By Tom McGhee, Denver Post
July 26, 2016
Wild horse advocates have asked a court to stop the Bureau of Land Management’s plan to sterilize wild horses, a step the agency says is needed to control explosive growth among herds.
In the suit, Front Range Equine Rescue calls the planned sterilization on wild mares untested and dangerous and a “radical departure from the bounds of science and humane treatment.”
The BLM has no comment on the litigation, filed in the U.S. District Court for the District of Columbia, Tom Gorey, BLM spokesman, said Tuesday.
Last month, BLM Deputy Director Steve Ellis told Congress that the estimated 67,000 wild horses and burros on federal land in 10 states is two-and-a-half times more than the range can support, according to The Associated Press.
However, there’s no more room in government corals and leased pastures, where 47,000 horses cost taxpayers about $50,000 per head over the course of their lifetime, Ellis said.
“The BLM has awarded a research grant to Oregon State University to conduct the studies,” according to a BLM fact sheet.
The procedures will follow an animal care protocol approved by the university, and will be conducted at Oregon’s Wild Horse Off-Range Corral in Hines, Ore., sometime this summer.
The agency plans to investigate the safety and effectiveness of three separate methods of surgical sterilization of approximately 225 mares that are currently in long-term holding pens, according to the suit.
Front Range Equine Rescue started in Colorado in 1997 but moved its main offices to Florida last year. It maintains its work in Colorado and also Virginia.
The sterilization methods include removal of both ovaries, which is “untested and dangerous in a setting such as the long-term holding facilities set up for captured wild horses,” the suit said.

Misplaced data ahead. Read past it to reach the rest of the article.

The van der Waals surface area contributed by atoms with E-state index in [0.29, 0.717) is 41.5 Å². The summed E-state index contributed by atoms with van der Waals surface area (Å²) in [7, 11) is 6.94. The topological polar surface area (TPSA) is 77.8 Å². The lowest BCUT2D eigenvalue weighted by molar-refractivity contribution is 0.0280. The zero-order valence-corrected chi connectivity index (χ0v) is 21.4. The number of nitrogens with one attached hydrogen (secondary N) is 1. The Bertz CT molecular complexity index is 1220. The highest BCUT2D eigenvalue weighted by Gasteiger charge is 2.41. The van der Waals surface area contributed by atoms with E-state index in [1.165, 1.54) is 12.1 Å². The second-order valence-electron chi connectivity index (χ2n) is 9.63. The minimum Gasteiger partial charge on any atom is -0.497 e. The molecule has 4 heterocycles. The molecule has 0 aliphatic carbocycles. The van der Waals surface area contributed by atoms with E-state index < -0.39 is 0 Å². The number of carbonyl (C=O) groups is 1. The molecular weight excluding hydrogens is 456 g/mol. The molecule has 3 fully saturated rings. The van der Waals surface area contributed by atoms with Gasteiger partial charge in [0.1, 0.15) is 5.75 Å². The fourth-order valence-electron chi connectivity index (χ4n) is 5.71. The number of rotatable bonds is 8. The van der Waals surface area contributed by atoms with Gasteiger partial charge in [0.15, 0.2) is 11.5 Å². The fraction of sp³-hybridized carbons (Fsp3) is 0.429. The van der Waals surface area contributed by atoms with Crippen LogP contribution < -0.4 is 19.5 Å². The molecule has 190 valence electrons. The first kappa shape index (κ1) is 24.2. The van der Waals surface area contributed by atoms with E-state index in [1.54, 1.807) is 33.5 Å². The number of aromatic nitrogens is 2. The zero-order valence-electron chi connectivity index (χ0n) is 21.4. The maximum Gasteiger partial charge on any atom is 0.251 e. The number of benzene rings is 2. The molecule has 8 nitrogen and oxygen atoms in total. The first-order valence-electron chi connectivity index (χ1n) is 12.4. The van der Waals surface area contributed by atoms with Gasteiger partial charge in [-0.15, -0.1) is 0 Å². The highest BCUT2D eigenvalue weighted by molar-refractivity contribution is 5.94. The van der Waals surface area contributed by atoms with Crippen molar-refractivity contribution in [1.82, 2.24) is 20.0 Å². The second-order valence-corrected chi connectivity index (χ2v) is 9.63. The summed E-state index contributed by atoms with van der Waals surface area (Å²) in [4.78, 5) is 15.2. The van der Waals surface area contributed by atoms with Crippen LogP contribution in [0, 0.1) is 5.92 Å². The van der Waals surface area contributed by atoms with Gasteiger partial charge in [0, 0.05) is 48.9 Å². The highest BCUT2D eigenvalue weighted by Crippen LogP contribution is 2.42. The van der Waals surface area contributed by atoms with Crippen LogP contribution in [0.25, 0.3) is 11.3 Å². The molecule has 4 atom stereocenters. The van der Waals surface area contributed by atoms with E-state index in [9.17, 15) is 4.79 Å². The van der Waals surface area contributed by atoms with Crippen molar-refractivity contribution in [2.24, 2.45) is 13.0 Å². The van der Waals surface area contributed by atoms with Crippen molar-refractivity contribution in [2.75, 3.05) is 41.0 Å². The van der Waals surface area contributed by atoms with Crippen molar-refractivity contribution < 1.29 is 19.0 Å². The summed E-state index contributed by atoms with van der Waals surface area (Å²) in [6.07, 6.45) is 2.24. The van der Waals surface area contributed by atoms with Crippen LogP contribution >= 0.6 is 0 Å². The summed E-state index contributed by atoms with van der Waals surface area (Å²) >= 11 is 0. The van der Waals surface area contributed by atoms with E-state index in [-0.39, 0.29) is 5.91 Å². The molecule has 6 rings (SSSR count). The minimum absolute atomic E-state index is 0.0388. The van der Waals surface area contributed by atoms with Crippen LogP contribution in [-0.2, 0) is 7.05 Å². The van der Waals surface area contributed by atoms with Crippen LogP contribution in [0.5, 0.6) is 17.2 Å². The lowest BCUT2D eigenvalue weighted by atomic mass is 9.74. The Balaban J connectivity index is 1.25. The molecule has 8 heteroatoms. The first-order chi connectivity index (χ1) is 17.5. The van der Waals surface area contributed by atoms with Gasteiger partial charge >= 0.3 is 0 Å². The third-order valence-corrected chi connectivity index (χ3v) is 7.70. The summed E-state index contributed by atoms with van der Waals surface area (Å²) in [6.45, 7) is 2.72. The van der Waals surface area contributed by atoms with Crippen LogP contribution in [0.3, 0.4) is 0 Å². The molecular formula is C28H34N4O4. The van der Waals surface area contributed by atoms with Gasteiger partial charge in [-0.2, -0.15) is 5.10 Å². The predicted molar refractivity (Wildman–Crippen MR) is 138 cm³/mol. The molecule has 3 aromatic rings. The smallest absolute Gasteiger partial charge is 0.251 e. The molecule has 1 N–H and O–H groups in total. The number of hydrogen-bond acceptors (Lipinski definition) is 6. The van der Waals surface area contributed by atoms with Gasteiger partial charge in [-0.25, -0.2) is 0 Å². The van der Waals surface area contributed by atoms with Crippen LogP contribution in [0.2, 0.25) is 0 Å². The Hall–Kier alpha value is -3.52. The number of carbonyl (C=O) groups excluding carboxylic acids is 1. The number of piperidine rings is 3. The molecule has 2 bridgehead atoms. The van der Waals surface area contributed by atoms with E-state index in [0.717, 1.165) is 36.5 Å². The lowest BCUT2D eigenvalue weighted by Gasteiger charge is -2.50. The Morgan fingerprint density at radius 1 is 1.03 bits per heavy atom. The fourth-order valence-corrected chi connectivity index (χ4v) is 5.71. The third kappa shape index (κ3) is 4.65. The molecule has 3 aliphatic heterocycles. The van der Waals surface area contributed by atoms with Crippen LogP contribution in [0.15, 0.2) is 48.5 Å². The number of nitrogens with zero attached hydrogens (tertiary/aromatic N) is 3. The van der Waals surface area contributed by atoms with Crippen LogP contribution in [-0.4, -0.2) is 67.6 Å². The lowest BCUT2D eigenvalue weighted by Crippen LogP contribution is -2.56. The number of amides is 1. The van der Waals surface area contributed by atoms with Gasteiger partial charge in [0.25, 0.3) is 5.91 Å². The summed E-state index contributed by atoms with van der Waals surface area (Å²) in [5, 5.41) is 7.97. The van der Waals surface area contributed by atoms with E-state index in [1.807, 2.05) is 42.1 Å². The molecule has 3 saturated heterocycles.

Other methods are endoscopic tubal ligation and “untested and unpredictable hysteroscopically-guided laser ablation of oviduct papilla — which will use a laser to scar and then hopefully seal the opening of each oviduct,” the suit said.
The agency has access to, and already uses, a contraceptive vaccine called Pocine Zona Pellucida (PZP). The vaccine is humane and a scientifically proven alternative to sterilization, the suit said.
On its website, the BLM calls PZP the “most promising” of contraceptive vaccines, but adds that its effectiveness is limited to between one and two years. It is also difficult to implement amonglarge numbers of horses.
The 1971 law Congress passed allocating land to the horses also authorizes numerous commercial and noncommercial activities on that property, including livestock grazing, energy development and outdoor recreation.
Advocates maintain that cattle chew up much of the forage on the 31.6 million acres of herd-managed range.